Retinal astrocytic hamartoma.

Abstract

BACKGROUND Retinal astrocytic hamartomas are glial tumors of the retinal nerve fiber layer that arise from retinal astrocytes. Classically they appear as a cream-white, well-circumscribed, elevated lesion that may present as multiple or solitary sites. A lesion is commonly seen with a multilobulated, "mulberry" appearance, but can also appear flat and semitranslucent. It is most frequently associated with tuberous sclerosis (TS) but may also be found rarely in patients with neurofibromatosis. Although the finding may point toward a systemic association, it can also be found incidentally on retinal examination as an isolated presentation. CASE REPORTS Two cases of solitary retinal astrocytic hamartomas without systemic complications discovered at routine examination are presented. Both patients were found to have a raised, multilobulated retinal lesion consistent with the appearance of a retinal astrocytic hamartoma. In both cases, the patients had no personal or family history of seizures or any signs of unusual dermatologic lesions. B-scan ultrasonography, fluorescein angiography, and magnetic resonance imaging (MRI) were performed as necessary. CONCLUSION A retinal astrocytic hamartoma is typically associated with TS but can also present as a spontaneous, idiopathic lesion. Prompt referral to rule out TS or other systemic associations, particularly in young children, is important. Neuroimaging, along with other diagnostic tests, may ensure the proper management and rule out need for further evaluation. Spontaneous lesions without systemic association can initially be monitored closely to rule out possible progression. Once stability has been established, annual follow-up with a primary care eye practitioner is appropriate.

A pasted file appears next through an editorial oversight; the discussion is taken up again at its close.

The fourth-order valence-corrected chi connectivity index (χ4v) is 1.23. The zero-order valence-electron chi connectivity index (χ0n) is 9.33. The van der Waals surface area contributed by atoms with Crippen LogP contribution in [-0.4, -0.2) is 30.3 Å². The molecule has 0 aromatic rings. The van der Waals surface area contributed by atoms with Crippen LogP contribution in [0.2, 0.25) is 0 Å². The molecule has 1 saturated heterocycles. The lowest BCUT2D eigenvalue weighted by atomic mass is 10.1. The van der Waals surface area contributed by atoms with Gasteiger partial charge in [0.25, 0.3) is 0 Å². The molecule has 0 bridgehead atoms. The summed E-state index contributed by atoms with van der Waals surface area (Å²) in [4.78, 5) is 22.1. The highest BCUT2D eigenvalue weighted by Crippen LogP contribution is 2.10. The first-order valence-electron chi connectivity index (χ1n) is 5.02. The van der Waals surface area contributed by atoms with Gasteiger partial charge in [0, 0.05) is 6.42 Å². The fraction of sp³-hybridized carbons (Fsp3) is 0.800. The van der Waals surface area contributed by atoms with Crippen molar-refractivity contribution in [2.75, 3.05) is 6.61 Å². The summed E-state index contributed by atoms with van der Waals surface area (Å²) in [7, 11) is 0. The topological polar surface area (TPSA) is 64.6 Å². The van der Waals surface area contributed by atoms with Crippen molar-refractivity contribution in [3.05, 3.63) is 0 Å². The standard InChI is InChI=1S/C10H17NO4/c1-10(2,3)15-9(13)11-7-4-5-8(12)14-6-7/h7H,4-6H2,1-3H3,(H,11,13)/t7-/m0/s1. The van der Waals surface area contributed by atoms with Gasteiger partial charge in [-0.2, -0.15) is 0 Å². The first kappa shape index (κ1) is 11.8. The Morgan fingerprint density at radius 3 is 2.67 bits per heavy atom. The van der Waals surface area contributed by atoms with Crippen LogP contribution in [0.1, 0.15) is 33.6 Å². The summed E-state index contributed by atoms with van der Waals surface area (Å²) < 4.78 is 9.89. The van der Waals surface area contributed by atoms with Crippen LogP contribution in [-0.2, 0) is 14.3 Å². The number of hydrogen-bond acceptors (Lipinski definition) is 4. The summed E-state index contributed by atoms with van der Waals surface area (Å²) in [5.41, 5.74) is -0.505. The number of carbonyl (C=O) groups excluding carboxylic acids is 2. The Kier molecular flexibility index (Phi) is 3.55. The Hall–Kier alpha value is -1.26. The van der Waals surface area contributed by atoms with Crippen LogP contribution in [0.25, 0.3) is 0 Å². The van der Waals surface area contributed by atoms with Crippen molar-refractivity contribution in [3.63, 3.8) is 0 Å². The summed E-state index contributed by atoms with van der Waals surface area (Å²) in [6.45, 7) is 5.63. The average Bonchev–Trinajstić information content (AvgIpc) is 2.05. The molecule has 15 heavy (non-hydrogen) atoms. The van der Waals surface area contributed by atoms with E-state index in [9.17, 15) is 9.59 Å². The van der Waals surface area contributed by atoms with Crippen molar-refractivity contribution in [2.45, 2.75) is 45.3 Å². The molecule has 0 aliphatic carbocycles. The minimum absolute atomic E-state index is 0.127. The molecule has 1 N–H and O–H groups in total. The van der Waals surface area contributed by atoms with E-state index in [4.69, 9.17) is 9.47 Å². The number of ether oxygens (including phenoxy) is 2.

DOI: 10.1016/j.optm.2009.12.009

Cite this paper

@article{Martin2010RetinalAH, title={Retinal astrocytic hamartoma.}, author={Krista Martin and Victoria Rossi and Steven Ferrucci and Debi Pian}, journal={Optometry}, year={2010}, volume={81 5}, pages={221-33} }